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Let judicial candidates speak freely

Nevada’s Supreme Court justices appear posed to lift a number of restrictions on the free speech rights of judicial candidates, which would be a welcome reset to the default mode of free-flowing political information. After all, voters are the ultimate judges.

The rejection by the state’s voters this past fall of a merit system for appointing judges, which leaves in place voter selection of jurists, as well as several U.S. Supreme Court decisions over the past decade in favor of First Amendment rights in the electoral process, have prompted the justices to consider rewriting the state’s judicial canons and either eliminating or modifying the role of the court’s Standing Commission on Judicial Ethics and Election Practices.

The court’s Canon 4, as currently written, severely restricts judicial candidates’ speech under the premise that public confidence in the judiciary is eroded if judges or judicial candidates are perceived to be subject to political influence. For example, judges and candidates may not endorse candidates for public office.

The standard has left many candidates afraid to offer any contrast to or criticism of their opponents, even if they’ve been convicted of a crime.

“Voters made the decision to elect judges,” Justice James Hardesty told the Review-Journal. “That being the case, I am concerned about the extent to how our rules limit incumbents and candidates.”

The U.S. Supreme Court stuck down such restrictions on judicial candidates in 2002 in a case out of Minnesota. Justice Antonin Scalia’s majority opinion stated that “the notion that the special context of electioneering justifies an abridgment of the right to speak out on disputed issues sets our First Amendment jurisprudence on its head. ‘[D]ebate on the qualifications of candidates’ is ‘at the core of our electoral process and of the First Amendment freedoms,’ not at the edges.”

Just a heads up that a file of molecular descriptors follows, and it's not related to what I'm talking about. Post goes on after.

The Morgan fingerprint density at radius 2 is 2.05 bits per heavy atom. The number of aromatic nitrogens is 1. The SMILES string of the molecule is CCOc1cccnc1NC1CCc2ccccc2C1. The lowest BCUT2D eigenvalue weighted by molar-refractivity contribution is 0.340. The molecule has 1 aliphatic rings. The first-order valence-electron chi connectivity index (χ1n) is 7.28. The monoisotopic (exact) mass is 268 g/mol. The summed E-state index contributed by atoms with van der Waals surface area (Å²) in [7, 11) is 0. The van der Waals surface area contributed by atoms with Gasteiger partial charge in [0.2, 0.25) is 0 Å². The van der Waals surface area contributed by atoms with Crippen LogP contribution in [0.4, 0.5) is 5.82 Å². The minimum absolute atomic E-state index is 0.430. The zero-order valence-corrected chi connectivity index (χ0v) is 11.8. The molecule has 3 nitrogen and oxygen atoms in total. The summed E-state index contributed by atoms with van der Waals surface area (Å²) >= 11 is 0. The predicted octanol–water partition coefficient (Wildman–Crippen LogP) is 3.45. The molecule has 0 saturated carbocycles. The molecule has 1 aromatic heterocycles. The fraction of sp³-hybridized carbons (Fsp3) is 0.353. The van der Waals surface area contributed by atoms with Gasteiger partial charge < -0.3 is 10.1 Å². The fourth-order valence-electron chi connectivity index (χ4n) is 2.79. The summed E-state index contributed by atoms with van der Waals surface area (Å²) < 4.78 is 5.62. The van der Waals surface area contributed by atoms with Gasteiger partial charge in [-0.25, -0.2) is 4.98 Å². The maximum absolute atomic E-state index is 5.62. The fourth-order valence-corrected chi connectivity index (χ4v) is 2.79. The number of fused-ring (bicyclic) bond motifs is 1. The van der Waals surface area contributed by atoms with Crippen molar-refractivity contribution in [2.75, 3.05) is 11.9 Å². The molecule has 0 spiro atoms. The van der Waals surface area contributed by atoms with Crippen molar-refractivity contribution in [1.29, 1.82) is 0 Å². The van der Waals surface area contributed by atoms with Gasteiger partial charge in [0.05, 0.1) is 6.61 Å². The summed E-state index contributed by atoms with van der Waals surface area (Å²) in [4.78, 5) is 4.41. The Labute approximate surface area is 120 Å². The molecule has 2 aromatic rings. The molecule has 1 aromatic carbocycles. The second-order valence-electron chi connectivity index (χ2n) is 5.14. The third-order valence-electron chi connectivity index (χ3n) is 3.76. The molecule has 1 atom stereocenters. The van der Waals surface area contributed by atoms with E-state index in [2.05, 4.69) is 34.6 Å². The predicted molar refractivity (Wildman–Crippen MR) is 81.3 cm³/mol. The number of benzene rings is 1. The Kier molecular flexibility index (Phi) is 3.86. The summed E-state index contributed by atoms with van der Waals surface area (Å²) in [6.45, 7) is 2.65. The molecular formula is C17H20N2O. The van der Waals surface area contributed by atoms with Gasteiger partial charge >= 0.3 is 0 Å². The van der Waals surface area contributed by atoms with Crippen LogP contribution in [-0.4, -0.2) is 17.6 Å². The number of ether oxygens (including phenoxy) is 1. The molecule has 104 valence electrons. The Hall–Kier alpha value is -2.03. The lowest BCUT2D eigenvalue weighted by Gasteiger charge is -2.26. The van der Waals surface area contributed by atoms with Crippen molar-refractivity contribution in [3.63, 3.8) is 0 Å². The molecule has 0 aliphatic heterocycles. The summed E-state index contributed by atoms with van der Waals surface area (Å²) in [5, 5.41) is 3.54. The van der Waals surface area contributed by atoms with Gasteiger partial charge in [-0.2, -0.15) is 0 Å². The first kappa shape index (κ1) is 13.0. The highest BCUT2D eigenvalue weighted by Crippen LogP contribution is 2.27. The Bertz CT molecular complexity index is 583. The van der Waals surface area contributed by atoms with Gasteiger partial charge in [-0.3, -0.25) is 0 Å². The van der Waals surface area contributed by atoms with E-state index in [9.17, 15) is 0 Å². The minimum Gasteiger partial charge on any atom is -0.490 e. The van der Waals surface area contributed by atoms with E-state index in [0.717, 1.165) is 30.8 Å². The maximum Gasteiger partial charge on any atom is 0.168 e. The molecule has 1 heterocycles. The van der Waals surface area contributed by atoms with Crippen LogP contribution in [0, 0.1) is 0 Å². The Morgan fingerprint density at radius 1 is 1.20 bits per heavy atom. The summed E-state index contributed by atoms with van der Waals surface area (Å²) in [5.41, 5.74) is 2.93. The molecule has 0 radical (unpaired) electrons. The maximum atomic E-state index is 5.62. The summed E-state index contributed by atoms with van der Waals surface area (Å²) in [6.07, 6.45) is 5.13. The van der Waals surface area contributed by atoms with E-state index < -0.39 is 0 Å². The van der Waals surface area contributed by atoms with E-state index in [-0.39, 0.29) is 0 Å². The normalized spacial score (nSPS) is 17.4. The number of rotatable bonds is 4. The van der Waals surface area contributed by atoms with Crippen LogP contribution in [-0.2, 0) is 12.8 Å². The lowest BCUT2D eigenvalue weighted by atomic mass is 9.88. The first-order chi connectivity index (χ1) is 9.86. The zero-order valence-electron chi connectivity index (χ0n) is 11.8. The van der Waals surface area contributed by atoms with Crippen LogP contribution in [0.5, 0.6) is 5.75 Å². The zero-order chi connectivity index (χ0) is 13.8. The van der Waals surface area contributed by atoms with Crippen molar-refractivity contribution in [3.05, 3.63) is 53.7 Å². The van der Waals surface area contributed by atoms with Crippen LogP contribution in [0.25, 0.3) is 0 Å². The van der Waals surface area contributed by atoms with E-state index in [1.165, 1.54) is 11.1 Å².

A year ago, Justice Anthony Kennedy reconfirmed the fundamental right of free speech in the case of Citizens United, which declared unconstitutional much of the McCain-Feingold campaign finance reform law.

The last straw on the back of Canon 4 probably came in a 2009 U.S. Supreme Court ruling. The case, out of West Virginia, held a judge who received a huge campaign contribution must recuse himself in a case involving the donor because “there are objective standards that require recusal when ‘the probability of actual bias on the part of the judge or decisionmaker is too high to be constitutionally tolerable,’ ” making it a legal rather than an ethical standard. Dissenters in that case objected that the “objective standard” was not adequately explained.

By all means, the court should loose judicial candidates to wage their campaigns in any way they see fit — to be judged solely by the voters. Strike the specific canons and stand down the ethics panel.

The Nevada justices should limit their role to spelling out what the “objective standard” should be for judges, once elected, to recuse when a campaign backer appears before him or her in court. Leave the candidates for judicial office to exercise their First Amendment rights.

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